Marcovicci's cabaret shows and recordings mainly gravitate toward nostalgia for great romance and the glamour of old Hollywood. "To be honest, I think it's having an older father. He was 63 when I was born," she says. Although a doctor by trade, he also played piano and was a ballroom dancer. "My father was a very romantic figure, in his tuxedo or his dancing clothes."

"I always thought I'd grow up in an Audrey Hepburn/Greta Garbo world and, in some way, by singing at the Algonquin, I've done it. The music of the American Popular Songbook feeds into that fantasy because it's so eloquent." She sums it up simply: "I was born to sing the music that my mother sings."

Not content to rest on her laurels, Marcovicci-who has already played Ophelia in "Hamlet," starred in Shaw's "St. Joan," "Lady in the Dark" and "Coco"-still hopes to do some "startling work in theater" and make more of a mark in film. And she'd eventually like to do a one-woman show along the line of Elaine Stritch's "At Liberty."

She has also discovered a love of teaching (she conducts a workshop every summer at the Perry Mansfield School in Colorado Springs) and the young Maude Maggart, Judy Butterfield and Jennifer Sheehan are considered her prot?g?s.

Not that the music is stopping: next up, is a Mercer show, followed by a show called "Just Torch." "And then I'd like to record the torch album of my dreams! Who says your heart can't be broken after sixty?" she laughs.

Her catalogue of recordings is currently available on her own label, Andreasongs (also the name of her signature fragrance). "I didn't want to wait when I had a creative idea to put something down and make it permanent," she explains. She admits that it wasn't easy to go back and listen to all her recordings to come up with the greatest hits package. "It was very emotional, like going through old diaries."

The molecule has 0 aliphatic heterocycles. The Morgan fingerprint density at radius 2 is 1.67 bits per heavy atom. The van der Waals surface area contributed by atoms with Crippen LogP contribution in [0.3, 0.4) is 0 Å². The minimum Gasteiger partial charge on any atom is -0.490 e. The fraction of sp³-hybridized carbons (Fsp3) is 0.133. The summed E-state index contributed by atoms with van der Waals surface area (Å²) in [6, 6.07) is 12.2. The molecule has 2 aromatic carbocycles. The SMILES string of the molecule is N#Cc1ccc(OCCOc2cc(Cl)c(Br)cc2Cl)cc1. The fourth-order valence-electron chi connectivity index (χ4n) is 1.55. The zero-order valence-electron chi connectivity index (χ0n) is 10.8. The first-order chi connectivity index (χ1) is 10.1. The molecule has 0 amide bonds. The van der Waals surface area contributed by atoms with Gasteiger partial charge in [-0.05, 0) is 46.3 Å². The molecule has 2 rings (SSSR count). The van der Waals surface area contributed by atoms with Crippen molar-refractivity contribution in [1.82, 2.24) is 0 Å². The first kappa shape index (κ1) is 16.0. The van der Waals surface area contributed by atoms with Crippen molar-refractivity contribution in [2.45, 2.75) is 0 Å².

Reminiscing about meeting Bill Clinton at a White House dinner, singing at Carnegie Hall, her first-ever singing with a symphony in Napa Valley ("It was so cold, the audience was throwing blankets at me"), bringing in the millennium with the Chicago Symphony or a show in Barcelona, still, Marcovicci is forever looking ahead.

At Town Hall on the 16th, the audience can expect two acts: the first, a tribute to the old songs; the second, a celebration of the new, with songwriters like Stephen Schwartz, Craig Carnelia, Julie Gold and John Bucchino, and the debut of a brand new song. "The whole second act is a party, and we're going to marry the old with the new!" she enthuses.

Explaining the lure of cabaret, Marcovicci says, "In a world that is increasingly disconnected, my career is truly about connection and healing wounds. You are not going to get that in a big, noisy concert hall or in any other mode of live entertainment."

The Andrea Marcovicci 60th Birthday Concert is at Town Hall, 123 West 43rd Street, 8 pm, May 16. Tickets available at (212-307-4100), Town Hall box office (212-840-2824).

Ms. Marcovicci is also appearing at the MAC Awards on Monday, May18 at 7:30pm atBB King Blues Club & Grill, 237 W. 42nd Street, NYC, (Between Broadway and 8th Ave).

"As Time Goes By: The Best of Andrea Marcovicci" is available on May 19 (or at the concert) at and

This summer she will be appearing at the Colonial Theatre in Pittsfield, Mass. On Monday, August 17, 2009. And in the fall returns to the Oak Room of the Algonquin Hotel for six weeks (Tuesday, November 17 - Saturday, December 26) for her tribute to Johnny Mercer.

Kevin Scott Hall is the author of Off the Charts! (2010, iUniverse) and the memoir, A Quarter Inch from My Heart (2014, Wisdom Moon).